Friday, 20 June 2014

Brent Council consults on new Local Plan and development management

Following the story below on the South Kilburn Queen's Park Place development, readers may be interested in this from Brent Council:

We are updating our planning policies to shape the future of Brent.

We are consulting on the draft Development Management Policies Document, which will guide how we determine future planning applications.

Once adopted it will form part of the Local Plan, and supersede saved UDP policies.
The policies deal with important issues such as:
  • promoting strong town centres by setting limits on the number of takeaways, betting shops, pawnbrokers and payday loan shops
  • limiting takeaways and shisha cafes near schools
  • seeking the quality, size and type of homes the borough needs
  • boosting the economy, protecting open space and community facilities.
This is an opportunity for local people and organisations to say what you think about the proposed policies.

The period for consultation runs from 20 June to 31 July 2014. During this period we are also consulting on the accompanying Sustainability Appraisal, and associated alterations to the Core Strategy and Policies Map. All documents can be downloaded below.
Copies of these documents can also be viewed in all Brent libraries during the consultation period.

Policy evidence base

How to have your say

During the consultation period you can complete our online comment form.
Alternatively you can provide detailed comments on the document itself.
You can also email or write to: Planning Policy and Projects Team, Brent Civic Centre, Engineers Way, Wembley, Middlesex, HA9 0FJ.
The deadline for receiving your comments is 5pm on 31 July 2014.
There are also opportunities to find out more about the policies at drop-in sessions where council officers will be on hand to answer your questions. These will take place at:
All comments received will be taken into account before the Development Management Policies Document is modified and taken forward to the next stage.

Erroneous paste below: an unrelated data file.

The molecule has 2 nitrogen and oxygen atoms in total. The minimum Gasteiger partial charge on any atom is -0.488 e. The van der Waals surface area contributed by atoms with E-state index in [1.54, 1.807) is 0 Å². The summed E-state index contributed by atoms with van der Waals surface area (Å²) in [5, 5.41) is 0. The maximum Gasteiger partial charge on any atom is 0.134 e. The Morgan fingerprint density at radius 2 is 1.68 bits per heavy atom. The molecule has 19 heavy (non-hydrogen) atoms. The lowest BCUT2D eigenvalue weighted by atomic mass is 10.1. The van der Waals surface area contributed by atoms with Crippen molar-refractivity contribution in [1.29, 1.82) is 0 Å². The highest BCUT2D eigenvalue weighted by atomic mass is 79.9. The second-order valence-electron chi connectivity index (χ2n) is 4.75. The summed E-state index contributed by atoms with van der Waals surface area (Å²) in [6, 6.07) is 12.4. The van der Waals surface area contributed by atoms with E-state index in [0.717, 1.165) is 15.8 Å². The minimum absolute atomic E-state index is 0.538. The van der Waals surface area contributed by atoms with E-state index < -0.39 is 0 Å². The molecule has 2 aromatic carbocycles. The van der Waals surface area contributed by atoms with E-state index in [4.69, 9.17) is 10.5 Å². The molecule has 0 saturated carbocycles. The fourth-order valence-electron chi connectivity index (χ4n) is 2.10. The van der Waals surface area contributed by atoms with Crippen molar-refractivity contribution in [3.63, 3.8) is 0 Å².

Anonymous said...

Is this also an outlet for opinions on assets of community value? E.g. libraries & pubs?

Anonymous said...

P86 of this document makes interesting reading re Kensal Rise Library and loss of 80% D1 space. It would seem that if officers accept Gillicks proposal it should be "Affordable," whatever "Affordable" means.

Loss of Social Infrastructure
Loss of social infrastructure, including redundant premises and land, will only be acceptable in exceptional
circumstances where:
a. a replacement facility of at least equivalent quality and quantity is provided on the site or at a suitable
alternative location; or
b. it can be demonstrated there is no longer a need for the social infrastructure facility. Where this is the
case, evidence will be required to show that the loss would not create, or add to, a shortfall in provision for
the specific community use and demonstrate that there is no demand for any other suitable social infrastructure
on the site.
Where the loss of social infrastructure is acceptable, the council’s preferred new use will be affordable

Unknown said...

Not sure that Brent Council are interested in receiving responses on this consultation as when you try to fill in the form it tells you that 'This field must contain a valid number.'

I suspect that I am like the majority of residents in Brent and not as up on my binary codes as the council appears to think.

For the mean time, I've found a free binary code translator online (

Anonymous said...

LOL! '...protecting green spaces and community facilities'. Sounds like the council, officers and politicians, is trying to assuage residents in the wake of the LTP fiasco which led to six libraries being closed to help fund the top-down 'grand projet' of the 25%-vacant Civic Centre with its oversubscribed central library where it's hard for school pupils to find a seat and the council is now touting for commercial firms to fill the top two floors - the LTP? This was surely an officer-led idea...?

But as always, it's actions, not words, that will prove serious intent regarding 'community facilities', so should the latest Kensal Rise Library application be refused permission if/when it comes before planning again - the outcome of the Brent police investigation may yet have a bearing on proceedings - KRL, an Asset of Community Value, should be returned to Kensal Rise under a compulsory purchase order, to be run by FKRL.

Anonymous said...

One important thing to watch out for is the number of massive Tower Blocks the plan will allow. The outline plans around Wembley Stadium already allow a number of 28 storey monsters. What about the site of Copland School and other sites in existing residential areas?

The two storey houses in large parts of Alperton are already being dwarfed by tall buildings being built at present.